Royal Forts & Palaces

Rajasthan is the largest state of the Republic of India according to area. It encompasses most of the large, inaccessible Great Indian Desert Thar Desert, with one border of the Sutlej Indus river valley along its border with Pakistan.

Jaipur is the capital and largest city of the state. Geographical features include the end of the Ghaggar river near the archaeological ruins of Thar Desert and Kalibanga in the Indus Valley Civilization along with north-western Rajasthan, which is the oldest in the Indian subcontinent so far discovered. One of the world’s oldest mountain ranges, the Aravalli Range, cradles the only hill station of Rajasthan.

Rajasthan is culturally rich and has artistic and cultural traditions that reflect the ancient Indian way of life. There is a rich and varied folk culture from villages which is often depicted and is symbolic of the state. Highly cultivated classical music and dance with its own distinct style is part of the cultural tradition of Rajasthan. The music is simple and the songs reflect day-to-day relationships and work, often focused on bringing water from wells or ponds.

Ghoomar dance of Udaipur and Kalbeliya dance of Jaisalmer have gained international recognition. Folk music is an important part of Rajasthani culture. Kathputli Bhopa, Teratali, Ghindr, Chang, Tejaji, Kachchhighori, etc. are examples of the traditional Rajasthani culture. 

Folk songs are usually ballads that relate to heroic deeds and love stories; and religious and devotional songs known as bhajans and banis (often accompanied by musical instruments like dholak, sitar, sarangi, etc.) are also sung.


Fort and Palace in Rajasthan

Amber Fort Junagarh Fort Mehrangarh fort
Hawa Mahal Jaisalmer Fort Chittorgarh Fort
Nahargarh Fort Kumbhalgarh Fort  


Amber Fort

Amber Fort, (11 km from central Jaipur). The huge fort-palace complex built in Hindu-Muslim style dates back to the time of Raja Man Singh and was the royal palace of the Kachhavahas from c. 1600 to 1727. The name has nothing to do with the rather pretty pastel yellow color; instead, the fort was named after the city of Amber, in turn it was named after the goddess Amba. The main sights within the fort is the Sheesh Mahal, adorned with thousands on thousands of mirror tiles on the walls and ceiling.


Hawa Mahal

Hawa Mahal (or Hawa Mahal) was built in 1799 by Maharaja Sawai Singh as part of the City Palace. It was an extension of Zenana (Female) Room. The aim was to allow the royal women to observe everyday life on the street without being seen. It is a five-storey high red sandstone structure with over 950 windows. The breeze (or hawa in Hindi) circulates through these windows giving the palace its name. 50 Rs the entrance camera include.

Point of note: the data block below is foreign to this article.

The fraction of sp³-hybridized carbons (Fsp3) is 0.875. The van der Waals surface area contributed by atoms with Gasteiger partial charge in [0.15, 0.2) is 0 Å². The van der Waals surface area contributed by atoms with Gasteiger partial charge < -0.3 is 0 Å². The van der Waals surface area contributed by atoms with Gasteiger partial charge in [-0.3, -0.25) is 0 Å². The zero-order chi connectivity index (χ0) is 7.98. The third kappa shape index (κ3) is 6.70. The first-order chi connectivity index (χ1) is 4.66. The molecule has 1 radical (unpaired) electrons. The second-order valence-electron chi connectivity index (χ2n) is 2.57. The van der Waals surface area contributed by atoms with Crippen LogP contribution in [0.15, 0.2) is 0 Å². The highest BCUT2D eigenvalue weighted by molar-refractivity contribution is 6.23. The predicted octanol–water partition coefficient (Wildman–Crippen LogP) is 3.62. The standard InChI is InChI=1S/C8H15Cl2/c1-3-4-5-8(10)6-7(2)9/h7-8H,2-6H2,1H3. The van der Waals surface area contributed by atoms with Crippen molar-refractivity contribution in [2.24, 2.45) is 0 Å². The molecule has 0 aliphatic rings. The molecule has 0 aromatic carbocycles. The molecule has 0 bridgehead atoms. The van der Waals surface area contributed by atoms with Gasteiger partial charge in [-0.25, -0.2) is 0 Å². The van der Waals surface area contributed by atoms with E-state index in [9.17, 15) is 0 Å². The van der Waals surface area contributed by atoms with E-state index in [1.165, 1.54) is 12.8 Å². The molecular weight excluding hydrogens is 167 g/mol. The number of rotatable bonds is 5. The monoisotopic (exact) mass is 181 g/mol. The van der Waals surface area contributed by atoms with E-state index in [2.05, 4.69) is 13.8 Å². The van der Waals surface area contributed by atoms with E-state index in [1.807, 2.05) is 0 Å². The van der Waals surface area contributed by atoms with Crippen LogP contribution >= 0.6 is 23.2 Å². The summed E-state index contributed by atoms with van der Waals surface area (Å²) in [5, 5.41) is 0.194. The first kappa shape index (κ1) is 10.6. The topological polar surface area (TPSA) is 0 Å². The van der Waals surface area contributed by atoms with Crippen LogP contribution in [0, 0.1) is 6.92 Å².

Nahargarh Fort

 The Nahargarh Fort was built by Sawai King Jai Singh in 1734. As Jaipur was their capital, the Nahargarh Fort was strategically important and was built as a means of enhancing Amer defenses. It was also known as Tiger Fort. New additions were done to the fort in the 19th century by Sawai Ram Singh II and Sawai Madhosingh II.


Chittorgarh Fort 

The fort is on a 280-hectare site on the top of a 180-meter-high hill, which rises abruptly from the surrounding plain. There are many palaces within the fort like Rana Kumbha Palace, Fateh Prakash Palace, Tower of Victory and Padmini’s Palace, which are a must-see for tourists. This hilltop fortress of Chittorgarh epitomizes.


Jaisalmer Fort

Standing almost 30 m above the city of Jaisalmer is the Jaisalmer fort. The fort is also known as the Sonar Quila. This is because against the backdrop of the desert, standing with its golden sands, the fort looks straight from a fairy tale. The Sonar Fort of Jaisalmer is a vast complex, which includes a palace, various security sources, havelis of prosperous merchants, numerous temples and residential complexes of armies and traders. During the reign of the Bhatti Rajputs, the Merchant community-acquired a great deal of power.


Kumbhalgarh fort

Kumbhalgarh is a Mewar fort in the Rajsamand district of Rajasthan state in western India. Built by Rana Kumbha during the 15th century and grew through the 19th century, there is also the birthplace of Krupalgarh, Maharana Pratap, great king and warrior of Mewar. In occupation by the end of the 19th century, the fort is now open to the general public as a museum and is lit up brilliantly every few minutes for a few minutes. Kumbhalgarh has situated 82 km from Udaipur towards its northwest and is easily accessible by road. It is the most important fort in Mewar after Chittorgarh.


Junagarh Fort

Junagarh Fort in Bikaner is an impressive fort built by a Rajput ruler. Raja Rai Singh in 1587. A fort has never been conquered, though it has been attacked many times, Junagarh Fort is an impressive monument, with huge towers and battlements for defense. Raja Rai Singh who lived in the times of the Mughal Emperors.

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